He called the boys down and they went back to the festival. I wandered in farther.

Past the stairs to the path to the stair tower.

To the pool the tubes landed you in. You can see the cutaways in the concrete where the slides sat. You dumped into the water, splashed, gasped, grabbed your tube, walked up and out and handed the tube to an assistant or kept it and ran back up for another go.

It’s all gone down the tubes now.

Some other people were wandering around, taking pictures. One of them offered to take a picture of me using my phone.

Yes, my phone – these are all taken with my iPhone. You didn’t think I ran races with a good camera on me, did you?

That bulge on my left hip is a water bottle in my pocket, by the way.

There’s a taller tower in the background you can see and probably recognize. The two towers in the picture, both entertainment attractions, have another thing in common: my wife has worked at both of them.

I continued on.

The big family-size tubes that went down a big chute landed in their own pool:

NO DIVING. No falling into oblivion and wet entropy.

That warning comes too late. It’s all ruined now.

Reflect on that. From the dry heights we come to the wet depths, but when we look down we see the heights.

I walked up the hill.

At the base of the tower, I looked over and saw that other tower, its observation deck temporarily effaced by a cloud, its continuity maintained by memory and assumption – and physical persistence.

As I adjusted and saved these photos this evening I was playing Led Zeppelin’s BBC Sessions, some rescued and remastered recordings from 45 years ago. Just as I was working on these few, a live performance of “Stairway to Heaven” started playing.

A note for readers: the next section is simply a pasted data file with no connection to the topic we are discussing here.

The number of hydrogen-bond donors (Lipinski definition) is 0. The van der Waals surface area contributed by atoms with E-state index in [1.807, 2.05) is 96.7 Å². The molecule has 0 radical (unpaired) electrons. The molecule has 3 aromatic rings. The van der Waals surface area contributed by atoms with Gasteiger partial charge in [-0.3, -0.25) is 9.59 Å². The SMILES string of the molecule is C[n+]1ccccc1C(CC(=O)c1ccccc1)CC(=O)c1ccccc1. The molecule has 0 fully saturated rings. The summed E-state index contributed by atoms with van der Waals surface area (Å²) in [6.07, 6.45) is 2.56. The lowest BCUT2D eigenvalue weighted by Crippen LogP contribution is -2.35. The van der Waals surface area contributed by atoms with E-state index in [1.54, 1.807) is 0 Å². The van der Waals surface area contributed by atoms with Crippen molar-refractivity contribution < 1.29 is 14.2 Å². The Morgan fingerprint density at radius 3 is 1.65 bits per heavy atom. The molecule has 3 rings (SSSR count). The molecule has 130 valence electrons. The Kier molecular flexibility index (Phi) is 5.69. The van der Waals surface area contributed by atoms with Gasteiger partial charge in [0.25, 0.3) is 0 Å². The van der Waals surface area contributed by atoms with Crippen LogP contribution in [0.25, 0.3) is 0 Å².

“There’s a lady who’s sure all that glitters is gold, and she’s buying a stairway to heaven.” But all that glitters is not gold, and not all gold glitters. And stairways that can be bought can be ruined. And you can climb for all eternity and not be any closer to heaven. Or any farther away from it.

I did not climb the tower stairs. I walked back down the hill.

I saw a few others sitting in the ruins. Beyond, the festival: beer and sweaty runners.

Concrete that has weathered not the assaults of decades and centuries but just of jackhammers and similar heavy equipment.

Nearby is the Billy Bishop Toronto City Centre Airport. I could look up and see planes flying away, taking others to new places, slipping for a short time the tangled vines of the earth – but as inviting as the sky is, they all decline eventually, coming back in their gracefully controlled falls.

As I walked out and back towards the beer, I took one last look and one last photo.

And my iPhone informed me that I had run out of room. It had no more memory available; it was too full of memories – and the present ruins.

4 responses to “ruins

  1. I never visited the water park in its heyday, but I still found this piece highly evocative. We’re so used to seeing old ruins; it’s odd and disconcerting to see young ruins.

  2. These pictures are wonderful. I especially love the first one.

  3. Evocative, indeed. And for me, not so much of memories as of the still, sad music of humanity. No compensating sense sublime. Well done, James. Thanks.

  4. It’s like a part of your early life has been demolished – isn’t it? I feel the same sort of loss when I return to Australia and look for landmarks that have disappeared since I lived there. Eventually, after subsequent visits, you get used to the new landmarks and begin to feel intact again, but older!